the fluctuation in temperature and O2 levels . In a previous
study, experiments comparing various aeration conditions were
performed using an adiabatic-type reactor .
In our previous study, we tested various strategies for
composting cattle manure with forced aeration. The composting
of cattle manure was conducted using a contained (closed)
system  comprising an 18.8-L reactor (Figure 1) with three
different amounts of total air supplied (1080, 3240, and 10800
L/kg dry mass). The composting process was 360 h long and had
two aeration methods (continuous and an on/off sequence at 20
min/h) and three turning patterns (no turning, A; full turning, B;
and turning with position change, C) . The runs were codified
as follows, run 0.15Bc; where the number refers to the aeration
rate (L/min.kg-DM), the capital letter denotes the turning type
(A, B or C, as above) and the small letters denote continuous (c)
or intermittent (i) aeration. The degradation of organic matter
in the three-stage system (compost was turned every 120 h over
the 360h period) was significantly affected by total air supply
volume and was most efficient with on/off aeration. The change
in moisture content was more strongly affected by turning than
by the aeration mode.
When aeration is supplied throughout the composting
period, lower aeration after the peak temperature can enhance
the composting process . Lowering the aeration rate after the
peak temperature is reached may reduce heat loss by aeration.
However, when the temperature exceeds 60 °C, the optimum for
most thermophiles is reached, and the high temperatures start
to limit the composting system . The compost matrix needs
to be turned to release heat from the inner portion, resulting in
In the active composting phase, easily decomposable and
putrescible compounds are broken down and pathogens are
eliminated . The effect of the aeration method and turning
on organic matter degradation is shown in Table 1. Using the
continuous method, increasing aeration within the range of 0.05
to 0.50L/min.kg-DM enhanced the organic matter degradation
from 10.3% to 30.1%. For the intermittent method, increasing
aeration from 0.15 to 0.45L/min.kg-DM increased the organic
matter degradation from 28.1% to 37.7%, but further increasing
aeration from 0.45 to 1.50 L/min.kg-DM reduced the organic
matter degradation to 32.1%.
Intermittent aeration allows microbes to use oxygen
efficiently. Another effect of intermittent aeration is that heat
removal by aeration can be stopped or reduced, and that high
temperature in the composting system facilitates extensive
decomposition of organic matter. Appropriate turning and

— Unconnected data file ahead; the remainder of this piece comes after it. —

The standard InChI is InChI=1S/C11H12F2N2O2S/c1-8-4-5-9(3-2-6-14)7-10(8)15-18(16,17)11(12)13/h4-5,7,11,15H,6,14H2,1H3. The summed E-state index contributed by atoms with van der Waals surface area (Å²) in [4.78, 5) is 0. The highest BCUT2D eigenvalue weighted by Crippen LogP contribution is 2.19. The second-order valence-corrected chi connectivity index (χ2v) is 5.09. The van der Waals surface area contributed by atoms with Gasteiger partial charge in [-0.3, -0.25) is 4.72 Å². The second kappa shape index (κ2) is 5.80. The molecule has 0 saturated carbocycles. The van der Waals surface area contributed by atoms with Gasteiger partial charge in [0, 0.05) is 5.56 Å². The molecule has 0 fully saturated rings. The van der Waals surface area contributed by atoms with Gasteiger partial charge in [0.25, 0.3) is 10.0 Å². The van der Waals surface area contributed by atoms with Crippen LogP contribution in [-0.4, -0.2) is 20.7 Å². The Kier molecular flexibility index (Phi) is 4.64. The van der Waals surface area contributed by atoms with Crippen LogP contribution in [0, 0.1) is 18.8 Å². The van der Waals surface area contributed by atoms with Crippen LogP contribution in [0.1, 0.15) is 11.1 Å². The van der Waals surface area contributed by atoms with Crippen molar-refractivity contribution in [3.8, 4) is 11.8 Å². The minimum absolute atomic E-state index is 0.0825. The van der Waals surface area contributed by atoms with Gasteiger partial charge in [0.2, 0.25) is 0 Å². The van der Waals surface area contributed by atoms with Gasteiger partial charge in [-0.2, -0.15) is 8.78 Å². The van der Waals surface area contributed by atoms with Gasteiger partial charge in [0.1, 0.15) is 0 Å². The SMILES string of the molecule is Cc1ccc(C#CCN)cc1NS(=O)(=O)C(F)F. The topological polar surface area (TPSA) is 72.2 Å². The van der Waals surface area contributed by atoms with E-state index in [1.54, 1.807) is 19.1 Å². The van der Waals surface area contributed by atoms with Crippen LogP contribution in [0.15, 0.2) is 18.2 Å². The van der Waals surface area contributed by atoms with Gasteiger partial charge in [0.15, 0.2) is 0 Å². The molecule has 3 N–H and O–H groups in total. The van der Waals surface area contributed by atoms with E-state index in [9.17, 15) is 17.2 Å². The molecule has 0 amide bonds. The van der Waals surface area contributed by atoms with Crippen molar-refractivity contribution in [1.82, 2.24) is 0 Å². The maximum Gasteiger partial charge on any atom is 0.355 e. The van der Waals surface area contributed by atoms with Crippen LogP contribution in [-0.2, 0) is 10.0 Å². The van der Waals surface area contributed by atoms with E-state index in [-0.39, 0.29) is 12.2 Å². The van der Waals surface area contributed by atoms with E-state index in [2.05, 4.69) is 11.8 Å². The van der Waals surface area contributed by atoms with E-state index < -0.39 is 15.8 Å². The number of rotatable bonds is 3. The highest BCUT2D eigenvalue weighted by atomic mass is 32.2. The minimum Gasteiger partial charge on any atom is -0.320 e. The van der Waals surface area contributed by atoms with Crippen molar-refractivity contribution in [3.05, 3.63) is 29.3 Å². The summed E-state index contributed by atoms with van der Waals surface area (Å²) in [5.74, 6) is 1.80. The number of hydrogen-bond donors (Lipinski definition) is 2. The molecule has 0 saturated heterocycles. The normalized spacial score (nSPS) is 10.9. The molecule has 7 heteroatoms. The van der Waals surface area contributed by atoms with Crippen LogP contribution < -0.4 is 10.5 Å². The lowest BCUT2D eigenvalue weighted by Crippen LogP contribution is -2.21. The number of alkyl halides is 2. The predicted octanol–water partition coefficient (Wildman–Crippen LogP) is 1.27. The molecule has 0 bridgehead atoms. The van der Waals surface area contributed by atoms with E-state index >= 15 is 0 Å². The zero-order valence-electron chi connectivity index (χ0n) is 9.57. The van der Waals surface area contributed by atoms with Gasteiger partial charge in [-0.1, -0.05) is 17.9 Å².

aeration results in the rapid decomposition of organic matter.
The highest organic matter degradation was obtained in a
composting system with an intermittent aeration rate of 0.45 L/
min.kg-DM and with full turning (type B) . The pattern of
moisture change was more strongly affected by turning than by
aeration modes. The total accumulated weight losses and heat
generated during composting indicated significant effects of the
amount of air supplied. The largest effects were obtained using
the continuous process.
With the same total aeration (3.24m3/kg-DM), the organic
matter degradation for run 0.45Bi (37.7%) was higher than
that for run 0.15Bc (23.9%). For continuous aeration, the
highest organic matter degradation was obtained in run 0.50Bc
(30.1%). To achieve the same organic matter degradation, power
consumption for aeration could be reduced by 66.7% by applying
intermittent aeration. In other words, intermittent aeration after
turning enhanced organic matter degradation and reduced the
energy requirements by two-thirds compared with continuous
This mini review compares aeration rates, aeration methods,
and turning methods to determine the optimal composting
conditions for cattle manure. Air was supplied at three different
rates with continuous or intermittent aeration resulting in
distinct patterns of moisture content, organic matter degradation,
and total weight loss in each treatment. The range of aeration
rates covered very low to excessive aeration. Intermittent
aeration after turning enhanced organic matter degradation and
reduced the energy requirements by two-thirds compared with
continuous aeration. The composting and drying model showed
satisfactory results for continuous and intermittent aeration.
Further research is necessary to obtain experimental data for
greenhouse gas emissions and the efficiency of the process to
fully assess these methods as operational activities.